6’2”, broad-shouldered, thick black hair that was long enough to run your hands through—but short enough for the board room—and a charming smile that led you all the way up to his 20,000 leagues-blue eyes. Guitar. Voice. All of it.
He was absolutely everything all of the female—and some of the male—fans of The Six had grown to love over the last two years. Indie rock star. That last bit had him smiling humbly, and me beaming with pride.
The Six hadn’t planned on having a “front man.” As our first summer tour neared its end, however, it became clear that Bo was what the fans wanted the most. He seemed to be able to capture the essence my parents and their friends had worked for decades to create, while bringing in a new batch of fans that melted at his smile and admired the risks he took with the guitar.
“They love you just as much,” Regan whispered into my ear as I spied on Bo doing his sound check for the night’s show.
“Get out of my head already!” I hissed back playfully.
Regan muffled a laugh as he dodged the weak smack I threw his way. “I’m serious. It’s like Johnny and June, co-op style.”
“You have no idea what you’re talking about.” I leaned my head on Regan as he wrapped his arm around my shoulders.
No matter how many times I’d seen it, watching Bo alone with his guitar still took my breath away. Each time I happened upon that private moment, it was the same as that May night two years ago when I first saw him play. When everything stopped in the most cliché way possible, and all I could see, hear, and feel was him.
Regan kept his voice quiet as he spoke. “You have no idea. No. You must. They go just as crazy when you join him on stage as they do when he walks out there by himself. It’s not just because he’s Hottie McGuitar. You two are blindingly in love and people are, like, watching music porn when you’re on stage together.”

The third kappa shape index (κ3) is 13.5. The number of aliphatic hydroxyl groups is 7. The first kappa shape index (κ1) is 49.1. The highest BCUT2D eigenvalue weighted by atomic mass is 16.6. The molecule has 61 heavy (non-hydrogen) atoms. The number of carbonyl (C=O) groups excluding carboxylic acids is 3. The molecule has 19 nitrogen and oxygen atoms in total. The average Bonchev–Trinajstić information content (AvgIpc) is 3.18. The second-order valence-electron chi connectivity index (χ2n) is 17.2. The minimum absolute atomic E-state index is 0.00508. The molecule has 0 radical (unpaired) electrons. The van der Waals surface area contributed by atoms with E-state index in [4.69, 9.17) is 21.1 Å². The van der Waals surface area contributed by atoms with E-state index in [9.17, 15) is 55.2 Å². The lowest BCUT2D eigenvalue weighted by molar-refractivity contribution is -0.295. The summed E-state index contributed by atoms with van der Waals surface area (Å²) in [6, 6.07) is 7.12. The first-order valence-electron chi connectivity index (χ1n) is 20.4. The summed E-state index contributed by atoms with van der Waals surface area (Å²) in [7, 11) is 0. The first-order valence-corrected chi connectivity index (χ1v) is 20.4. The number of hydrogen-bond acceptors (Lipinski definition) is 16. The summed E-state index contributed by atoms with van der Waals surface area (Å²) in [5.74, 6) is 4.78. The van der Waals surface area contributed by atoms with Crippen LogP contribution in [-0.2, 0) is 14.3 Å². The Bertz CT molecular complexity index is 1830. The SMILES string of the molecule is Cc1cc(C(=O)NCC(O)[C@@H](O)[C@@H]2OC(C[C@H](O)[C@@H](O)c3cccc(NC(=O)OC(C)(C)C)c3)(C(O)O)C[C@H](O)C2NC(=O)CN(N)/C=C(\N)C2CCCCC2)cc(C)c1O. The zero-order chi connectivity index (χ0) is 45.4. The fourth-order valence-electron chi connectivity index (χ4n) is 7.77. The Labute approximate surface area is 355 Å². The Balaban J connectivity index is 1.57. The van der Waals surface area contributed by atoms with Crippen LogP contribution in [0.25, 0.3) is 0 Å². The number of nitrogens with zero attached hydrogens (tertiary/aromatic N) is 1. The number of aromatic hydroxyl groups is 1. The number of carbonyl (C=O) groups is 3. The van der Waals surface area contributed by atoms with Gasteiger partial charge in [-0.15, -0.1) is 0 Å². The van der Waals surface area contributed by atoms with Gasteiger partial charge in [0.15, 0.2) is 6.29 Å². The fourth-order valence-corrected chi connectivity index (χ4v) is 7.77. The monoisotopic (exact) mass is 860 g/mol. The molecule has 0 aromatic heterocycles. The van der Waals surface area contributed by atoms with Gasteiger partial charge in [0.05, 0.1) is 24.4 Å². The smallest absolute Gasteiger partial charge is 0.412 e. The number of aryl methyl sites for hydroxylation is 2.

“Lovely,” I mused sarcastically.
“It’s true. Not only have you kicked the shit out of your guitar skills, your vocals are above anyone I’ve heard in a long time. Including anyone in this band.” Regan moved so he was holding both of my shoulders.
I smiled as his messy hazel eyes twinkled with sincerity. “Jesus, Regan. Did you ever think we’d end up here?”
Regan dropped his hands, shaking his head as he took in the wide green space in front of the stage. “Not in a million.”
Here wasn’t just the grape-scented air of Napa. It was here. Touring together. Me, Bo, Regan, and The Six. Here was spending the last year after our first successful summer tour doing tour weekends across the Pacific Northwest and the warm and dry South West. Here was having not been back to the East Coast except for once in two whole years. Here was me as Mrs. Cavanaugh. Bo’s wife. November Cavanaugh.
Bo and Regan leaned against the bar, casually talking as they sipped beer. I tugged Georgia’s arm.
“Come dance with me,” I said into her ear.
“I don’t dance,” she mused.
“You’re full of shit. I’ve seen you at our shows.”
Georgia could be counted on, at any show she attended, to get the crowd moving.
She grinned. “This is Sean Paul. You guys have a slightly different flavor.”
“Just come!” I laughed and she followed.